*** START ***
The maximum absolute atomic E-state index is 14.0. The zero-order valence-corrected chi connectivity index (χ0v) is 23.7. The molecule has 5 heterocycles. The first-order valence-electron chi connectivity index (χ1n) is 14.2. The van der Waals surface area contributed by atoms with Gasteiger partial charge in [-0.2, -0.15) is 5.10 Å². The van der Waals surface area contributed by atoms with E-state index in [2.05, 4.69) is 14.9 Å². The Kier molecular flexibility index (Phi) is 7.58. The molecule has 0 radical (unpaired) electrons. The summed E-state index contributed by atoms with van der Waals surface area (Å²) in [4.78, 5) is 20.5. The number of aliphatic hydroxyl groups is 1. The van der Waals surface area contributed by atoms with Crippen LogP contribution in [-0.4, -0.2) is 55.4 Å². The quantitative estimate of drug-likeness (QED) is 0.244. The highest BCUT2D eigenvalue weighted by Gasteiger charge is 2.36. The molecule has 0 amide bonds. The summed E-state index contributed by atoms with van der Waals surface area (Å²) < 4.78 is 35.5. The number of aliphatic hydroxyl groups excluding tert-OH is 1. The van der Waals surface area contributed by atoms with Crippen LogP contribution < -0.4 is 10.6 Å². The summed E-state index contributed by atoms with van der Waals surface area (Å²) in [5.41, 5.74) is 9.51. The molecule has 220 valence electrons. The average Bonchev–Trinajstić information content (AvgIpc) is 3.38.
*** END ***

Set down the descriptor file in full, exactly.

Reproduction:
The maximum absolute atomic E-state index is 14.0. The zero-order valence-corrected chi connectivity index (χ0v) is 23.7. The molecule has 5 heterocycles. The first-order valence-electron chi connectivity index (χ1n) is 14.2. The van der Waals surface area contributed by atoms with Gasteiger partial charge in [-0.2, -0.15) is 5.10 Å². The van der Waals surface area contributed by atoms with E-state index in [2.05, 4.69) is 14.9 Å². The Kier molecular flexibility index (Phi) is 7.58. The molecule has 0 radical (unpaired) electrons. The summed E-state index contributed by atoms with van der Waals surface area (Å²) in [4.78, 5) is 20.5. The number of aliphatic hydroxyl groups is 1. The van der Waals surface area contributed by atoms with Crippen LogP contribution in [-0.4, -0.2) is 55.4 Å². The quantitative estimate of drug-likeness (QED) is 0.244. The highest BCUT2D eigenvalue weighted by Gasteiger charge is 2.36. The molecule has 0 amide bonds. The summed E-state index contributed by atoms with van der Waals surface area (Å²) < 4.78 is 35.5. The number of aliphatic hydroxyl groups excluding tert-OH is 1. The van der Waals surface area contributed by atoms with Crippen LogP contribution < -0.4 is 10.6 Å². The summed E-state index contributed by atoms with van der Waals surface area (Å²) in [5.41, 5.74) is 9.51. The molecule has 220 valence electrons. The average Bonchev–Trinajstić information content (AvgIpc) is 3.38.